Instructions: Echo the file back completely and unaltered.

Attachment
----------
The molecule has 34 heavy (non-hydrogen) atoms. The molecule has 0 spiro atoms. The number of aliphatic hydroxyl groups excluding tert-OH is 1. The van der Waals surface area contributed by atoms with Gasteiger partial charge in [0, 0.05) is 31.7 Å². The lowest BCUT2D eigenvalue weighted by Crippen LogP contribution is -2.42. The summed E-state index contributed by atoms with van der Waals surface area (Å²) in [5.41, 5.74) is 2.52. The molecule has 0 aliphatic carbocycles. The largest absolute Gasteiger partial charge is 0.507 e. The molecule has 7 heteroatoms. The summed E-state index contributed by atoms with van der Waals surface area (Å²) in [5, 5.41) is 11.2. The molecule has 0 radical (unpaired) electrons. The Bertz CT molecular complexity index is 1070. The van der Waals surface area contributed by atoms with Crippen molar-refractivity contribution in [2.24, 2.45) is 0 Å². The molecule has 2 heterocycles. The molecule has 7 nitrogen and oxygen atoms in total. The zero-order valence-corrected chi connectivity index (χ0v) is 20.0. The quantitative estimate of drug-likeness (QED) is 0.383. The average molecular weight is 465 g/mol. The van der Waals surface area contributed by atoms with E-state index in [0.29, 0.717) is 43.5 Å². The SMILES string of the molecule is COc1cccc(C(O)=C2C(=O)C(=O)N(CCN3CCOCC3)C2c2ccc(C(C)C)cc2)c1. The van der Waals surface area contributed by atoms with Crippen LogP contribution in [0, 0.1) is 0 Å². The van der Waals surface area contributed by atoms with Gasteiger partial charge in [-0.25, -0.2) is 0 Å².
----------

The molecule has 34 heavy (non-hydrogen) atoms. The molecule has 0 spiro atoms. The number of aliphatic hydroxyl groups excluding tert-OH is 1. The van der Waals surface area contributed by atoms with Gasteiger partial charge in [0, 0.05) is 31.7 Å². The lowest BCUT2D eigenvalue weighted by Crippen LogP contribution is -2.42. The summed E-state index contributed by atoms with van der Waals surface area (Å²) in [5.41, 5.74) is 2.52. The molecule has 0 aliphatic carbocycles. The largest absolute Gasteiger partial charge is 0.507 e. The molecule has 7 heteroatoms. The summed E-state index contributed by atoms with van der Waals surface area (Å²) in [5, 5.41) is 11.2. The molecule has 0 radical (unpaired) electrons. The Bertz CT molecular complexity index is 1070. The van der Waals surface area contributed by atoms with Crippen molar-refractivity contribution in [2.24, 2.45) is 0 Å². The molecule has 2 heterocycles. The molecule has 7 nitrogen and oxygen atoms in total. The zero-order valence-corrected chi connectivity index (χ0v) is 20.0. The quantitative estimate of drug-likeness (QED) is 0.383. The average molecular weight is 465 g/mol. The van der Waals surface area contributed by atoms with E-state index in [0.29, 0.717) is 43.5 Å². The SMILES string of the molecule is COc1cccc(C(O)=C2C(=O)C(=O)N(CCN3CCOCC3)C2c2ccc(C(C)C)cc2)c1. The van der Waals surface area contributed by atoms with Crippen LogP contribution in [0, 0.1) is 0 Å². The van der Waals surface area contributed by atoms with Gasteiger partial charge in [-0.25, -0.2) is 0 Å².